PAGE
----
K-12 online classes and activities to continue education at home during coronavirus

K-12 online classes and activities to continue education at home during coronavirus


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The coronavirus pandemic has led almost every US state to close schools, some for the rest of the academic year, in a major disruption to the public education system. The closures have impacted nearly 55 million public school students nationwide so far, according to data from Education Week. And now that kids can’t attend class in person, many parents are seeking out online resources, apps and games to keep their kids’ minds engaged at home.

Here are several free or discounted online learning resources for pre-K-12 students to complete from home to keep up the learning (and to save you from yet another viewing of Frozen 2 on Disney Plus). If you’re looking for even more, this post also has an extensive list of education companies offering free subscriptions due to school closings. 

All-around curriculum


Scholastic’s free Learn at Home program includes 20 days’ worth of curricula to help students continue learning even when school is closed. The daily lessons for pre-K through grade 6-plus include four separate learning experiences, built around a story or video. Kids can do them on their own, with their families or with their teachers. The lessons last up to three hours and can be completed on any device. 

Khan Academy 

Khan Academy is a free online learning platform that offers practice exercises, instructional videos and a personalized learning dashboard for students to learn subjects including math, science, computer programming, history, art history and economics from home. It also has specialized content from NASA, the Museum of Modern Art, the California Academy of Sciences and MIT. In light of the recent school closures, Khan Academy released daily schedules for students in pre-K through grade 12 to follow from home.


Outschool is offering free live online classes for students ages 3 to 18 affected by public school shutdowns, conducted over video chat. The 10,000-plus classes cover topics in English, math, social studies, science, coding, health and wellness, music, art and world languages. You can search courses by length (ranging from one class to a full semester), format (live online or flexible schedule), subject, age range and day or timeframe. 

Varsity Tutors

Varsity Tutors is offering a free program called Virtual School Day, which includes live, online classes and educational resources for K-12 students. Students can receive more than 30 hours a week of live online instruction, with classes led by tutors with experience in the course topic and virtual learning. Core classes include math, reading, writing and science, while enrichment classes include topics such as history of the national parks and careers in science.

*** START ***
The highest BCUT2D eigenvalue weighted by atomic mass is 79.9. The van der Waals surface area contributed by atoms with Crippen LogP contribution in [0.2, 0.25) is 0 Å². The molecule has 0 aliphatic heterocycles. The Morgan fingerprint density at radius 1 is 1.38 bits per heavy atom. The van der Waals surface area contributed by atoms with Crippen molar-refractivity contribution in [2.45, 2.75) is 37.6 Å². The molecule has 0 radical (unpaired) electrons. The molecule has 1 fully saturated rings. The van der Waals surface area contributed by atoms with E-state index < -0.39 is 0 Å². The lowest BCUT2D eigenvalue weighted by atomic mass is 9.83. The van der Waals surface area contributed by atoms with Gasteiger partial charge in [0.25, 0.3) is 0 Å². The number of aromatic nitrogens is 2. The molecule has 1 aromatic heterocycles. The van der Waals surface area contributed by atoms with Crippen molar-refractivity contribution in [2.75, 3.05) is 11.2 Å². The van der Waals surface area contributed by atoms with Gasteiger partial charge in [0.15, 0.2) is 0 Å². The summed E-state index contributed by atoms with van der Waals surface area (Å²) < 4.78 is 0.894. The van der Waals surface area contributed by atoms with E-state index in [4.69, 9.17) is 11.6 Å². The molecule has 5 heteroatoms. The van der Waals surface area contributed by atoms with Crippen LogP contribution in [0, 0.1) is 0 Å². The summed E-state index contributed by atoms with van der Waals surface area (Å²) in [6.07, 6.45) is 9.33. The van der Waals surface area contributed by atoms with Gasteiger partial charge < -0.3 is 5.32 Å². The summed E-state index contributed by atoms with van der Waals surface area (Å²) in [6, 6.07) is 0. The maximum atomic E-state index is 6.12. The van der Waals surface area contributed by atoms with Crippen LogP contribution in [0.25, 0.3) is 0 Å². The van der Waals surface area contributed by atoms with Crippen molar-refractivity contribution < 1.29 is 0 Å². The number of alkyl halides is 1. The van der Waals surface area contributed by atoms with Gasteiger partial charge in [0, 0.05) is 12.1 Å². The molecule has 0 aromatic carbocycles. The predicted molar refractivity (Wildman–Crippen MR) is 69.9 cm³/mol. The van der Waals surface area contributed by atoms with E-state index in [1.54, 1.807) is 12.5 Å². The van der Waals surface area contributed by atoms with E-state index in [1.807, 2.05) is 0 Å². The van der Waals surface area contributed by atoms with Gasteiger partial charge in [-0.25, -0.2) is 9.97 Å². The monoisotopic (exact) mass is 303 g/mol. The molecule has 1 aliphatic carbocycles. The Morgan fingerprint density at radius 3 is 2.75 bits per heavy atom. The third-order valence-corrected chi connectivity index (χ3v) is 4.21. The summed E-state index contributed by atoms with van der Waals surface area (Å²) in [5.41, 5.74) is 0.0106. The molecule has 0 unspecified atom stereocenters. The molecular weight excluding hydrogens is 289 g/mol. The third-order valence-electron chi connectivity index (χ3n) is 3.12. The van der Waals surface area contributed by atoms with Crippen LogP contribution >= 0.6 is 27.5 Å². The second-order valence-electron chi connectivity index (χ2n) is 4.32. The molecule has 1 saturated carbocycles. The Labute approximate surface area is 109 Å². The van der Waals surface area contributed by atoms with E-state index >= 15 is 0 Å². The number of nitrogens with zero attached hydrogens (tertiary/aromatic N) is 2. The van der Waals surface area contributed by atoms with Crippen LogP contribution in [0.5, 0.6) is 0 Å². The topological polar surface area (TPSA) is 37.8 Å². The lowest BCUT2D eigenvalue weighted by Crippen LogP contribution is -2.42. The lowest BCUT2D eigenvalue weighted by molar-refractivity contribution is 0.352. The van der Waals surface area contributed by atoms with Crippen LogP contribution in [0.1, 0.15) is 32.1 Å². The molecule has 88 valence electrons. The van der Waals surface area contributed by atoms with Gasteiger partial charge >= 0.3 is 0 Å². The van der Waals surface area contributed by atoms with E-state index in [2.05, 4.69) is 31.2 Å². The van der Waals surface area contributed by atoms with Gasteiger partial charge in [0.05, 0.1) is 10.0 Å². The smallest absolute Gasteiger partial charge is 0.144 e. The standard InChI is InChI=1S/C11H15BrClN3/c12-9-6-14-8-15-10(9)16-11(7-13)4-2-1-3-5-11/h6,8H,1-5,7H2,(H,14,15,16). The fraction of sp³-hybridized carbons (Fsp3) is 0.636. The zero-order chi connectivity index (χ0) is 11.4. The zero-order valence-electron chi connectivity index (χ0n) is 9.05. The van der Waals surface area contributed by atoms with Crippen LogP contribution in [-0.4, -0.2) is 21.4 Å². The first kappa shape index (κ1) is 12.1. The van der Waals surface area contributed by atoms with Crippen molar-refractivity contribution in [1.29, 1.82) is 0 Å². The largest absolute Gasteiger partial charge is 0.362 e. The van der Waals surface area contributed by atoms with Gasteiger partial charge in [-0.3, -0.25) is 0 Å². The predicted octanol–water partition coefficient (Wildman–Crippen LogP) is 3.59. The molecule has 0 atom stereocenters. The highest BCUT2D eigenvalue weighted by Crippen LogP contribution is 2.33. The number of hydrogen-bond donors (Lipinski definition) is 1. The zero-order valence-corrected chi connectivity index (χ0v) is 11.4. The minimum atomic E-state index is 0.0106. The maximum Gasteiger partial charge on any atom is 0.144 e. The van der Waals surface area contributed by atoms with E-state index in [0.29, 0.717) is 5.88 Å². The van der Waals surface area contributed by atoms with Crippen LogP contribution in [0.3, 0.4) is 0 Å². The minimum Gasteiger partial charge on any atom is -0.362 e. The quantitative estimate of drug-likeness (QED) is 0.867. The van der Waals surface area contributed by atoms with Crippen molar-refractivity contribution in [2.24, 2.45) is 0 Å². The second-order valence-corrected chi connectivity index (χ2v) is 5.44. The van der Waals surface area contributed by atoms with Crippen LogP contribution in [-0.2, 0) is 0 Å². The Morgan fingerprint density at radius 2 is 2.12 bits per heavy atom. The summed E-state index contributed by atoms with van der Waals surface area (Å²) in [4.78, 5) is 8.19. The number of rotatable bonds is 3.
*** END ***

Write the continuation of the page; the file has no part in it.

Calvert Homeschool

Calvert Homeschool is providing three months of its homeschool curriculum for grades 3 through 12 free of charge to parents and guardians. The curriculum includes videos and interactive lessons, as well as free placement tests for students. 

Peanuts Worldwide

The company behind Snoopy and Charlie Brown is offering free educational materials so students in grades K-8 can learn STEM, languages, arts and social studies alongside the beloved Peanuts characters. Lesson plans were created by curriculum specialists at Young Minds Inspired, as well as in collaboration with NASA. 

Comcast Xfinity Education

If you’re a Comcast Xfinity customer, you can now find nearly 2,000 hours of programming and thousands of free titles, to give kids and parents more access to educational programming by grade level. Access all of these options by doing a voice search for “education.” 

New York City Department of Education

New York’s Department of Education released a free 10-day curriculum for multiple subjects for every grade level pre-K-12. While it’s aimed at the New York City public school district — the largest in the nation — the materials are general enough to apply to a range of students nationwide. 

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Early learning activities, videos and games

PBS Kids newsletter, video and gaming apps

PBS Kids launched a new free weekday newsletter with activities and educational games for students ages 2 to 8 to do from home. The PBS Kids video app is also available on mobile, tablet and connected TV devices, and offers on-demand educational videos and a livestream of PBS Kids 24/7, with no subscription required. Plus, the PBS Kids Games app includes nearly 200 educational games that can be downloaded to play offline.